This interview has been lightly edited for style, content, and clarity.
How did you find Colburn?
I found it through a dance class when I was six. I heard it was a wonderful school for music and dance but I didn’t really like ballet, so I’m very happy that I switched to cello.
Why did you switch to cello?
My mom chose it, actually. It was between the violin and the cello. I wasn’t in the room, and she liked the cello. I’m very glad that it worked out that way though.
You’ll be performing a solo with the Colburn Youth Orchestra at their concert in late April. What has the preparation process been like?
I’m really grateful for this opportunity. I’m lucky, because I’ve been working on this piece all year. I used it as a college audition piece so that process has prepared me for this. I just had my first rehearsal a couple weeks ago and it was really fun.
It’s very different and a lot scarier to perform as a soloist instead of as a part of the orchestra. You have to have a different sound quality. In the orchestra, you have to blend in, but as a soloist, you have your own part of the symphony.
You’re also studying conducting with Maxim Eshkenazy. Is that something you want to do in the future?
I’d like to keep studying conducting in college because I think it really helps with cello and orchestra, but I don’t think it’s something I want to pursue.
Before, I didn’t really understand anything about what the conductor was doing; they were just standing there waving the baton. Now I really understand that it’s a complicated art. Something I learned about conducting that kind of surprised me was how you have to take all the cues into account, and which sections need them. You might not need to give a cue to a certain section, and you have to think about the timing too.
What are you going to remember about Colburn when you go to college next year?
The sense of community. Colburn has been a second family to me because I’ve grown up here and spent so much time here. I’ll remember all the support I’ve gotten.
How has Colburn prepared you for a conservatory?
Especially this year, I’ve really learned about the process of learning and the different mindsets you have to have in order to be a performer. I’ve always thought I was pretty bad at cello but I realized going through this audition process that Colburn has really prepared me well for the next step.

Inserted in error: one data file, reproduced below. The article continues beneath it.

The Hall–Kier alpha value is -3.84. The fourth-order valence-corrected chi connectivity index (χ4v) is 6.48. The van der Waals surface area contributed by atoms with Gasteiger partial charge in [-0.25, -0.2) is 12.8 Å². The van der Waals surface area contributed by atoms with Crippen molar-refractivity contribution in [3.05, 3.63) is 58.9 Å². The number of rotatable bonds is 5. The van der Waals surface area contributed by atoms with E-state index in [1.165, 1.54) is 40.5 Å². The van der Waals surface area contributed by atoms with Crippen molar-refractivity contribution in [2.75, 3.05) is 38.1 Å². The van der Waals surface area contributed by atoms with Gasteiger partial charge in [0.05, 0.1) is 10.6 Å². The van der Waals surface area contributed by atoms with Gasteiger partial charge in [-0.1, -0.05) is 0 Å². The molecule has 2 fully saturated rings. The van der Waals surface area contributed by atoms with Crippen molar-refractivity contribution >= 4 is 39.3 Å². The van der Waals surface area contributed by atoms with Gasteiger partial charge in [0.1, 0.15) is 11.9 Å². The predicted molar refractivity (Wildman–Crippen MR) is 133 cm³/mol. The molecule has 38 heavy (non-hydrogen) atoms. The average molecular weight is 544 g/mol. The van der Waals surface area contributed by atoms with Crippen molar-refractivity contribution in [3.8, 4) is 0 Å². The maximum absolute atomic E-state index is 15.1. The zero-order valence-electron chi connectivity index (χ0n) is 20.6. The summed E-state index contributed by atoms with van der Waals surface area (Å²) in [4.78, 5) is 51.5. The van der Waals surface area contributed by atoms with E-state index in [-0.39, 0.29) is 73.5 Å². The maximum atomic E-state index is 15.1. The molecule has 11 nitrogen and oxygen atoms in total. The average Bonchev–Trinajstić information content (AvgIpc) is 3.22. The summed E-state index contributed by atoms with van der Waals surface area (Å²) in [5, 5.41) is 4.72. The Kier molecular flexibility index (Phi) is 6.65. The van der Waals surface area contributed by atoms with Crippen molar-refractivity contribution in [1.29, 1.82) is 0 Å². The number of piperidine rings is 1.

The music world is so competitive and even though it’s not here, there’s generally a lot of judgment. I really think you have to focus on your own path and try to improve as much as you can and not worry too much about what other people think of you.
How do you think being in a new environment will impact you?
I think I’ve learned enough here that hopefully I’ll be able to adjust. I think you just have to go into any new environment in a school context really being sure of yourself, because there are so many different ways of playing and it’s really about what works for you. There’s not just one perfect way of playing.
When did you decide that you wanted to pursue music professionally?
I think when I was around 12, but I didn’t really understand what it meant back then. I don’t remember my first lesson, but I’ve been told that after I got out, I really wanted to be a teacher. I’m pursuing a performance degree and I want to be a performer, but later on, I think I want to teach. You can really touch a person, more so than in a concert.
Dr. Naill has talked a lot about what it’s like to have a career as a performer. There’s an illusion of glamour and it’s not really like that all the time, probably most of the time.
What is that motivates you to pursue music?
I can’t really picture a life in which I’m not doing music all the time. It’s almost a need to play the cello at this point.
Why do you think that is?
Maybe part of it is habit because I’ve been doing it so long, but I also really want to make a difference. I’m hoping to do something with social justice and music, but I’m still figuring it out.
I’m really interested in environmental issues, and also social divisions and the wealth gap. I know classical music has been, for a very long time, an upper class thing, especially with its beginnings. Bach wrote for the church. Then Mozart and composers like that, their works would be played for the courts of Versailles. I’d like to see it expand to different communities with more diversity.
What’s the importance of reaching out to different audiences?
I think it gives people a different perspective. It’s not every day that you can go to a live concert, and not everyone can afford that. I think it’s really important to give people something else that might change them.
What are your hobbies outside music?
I’m really interested in literature and history. I’m interested in the connection between history and music, because I think a lot of times people play without really understanding the historical contexts in which the composers worked. I’ve been doing a Model UN class for the last couple of years, which has been so inspiring. This year we’re studying the rise and fall of the USSR. I think it’s really interesting, especially because I’m playing the Kabalevsky concerto with the [Colburn Youth Orchestra]. He worked and lived in the era of Stalin, which is what we’re studying. I’ve been trying to get a glimpse of what that meant for him, and to understand the context better.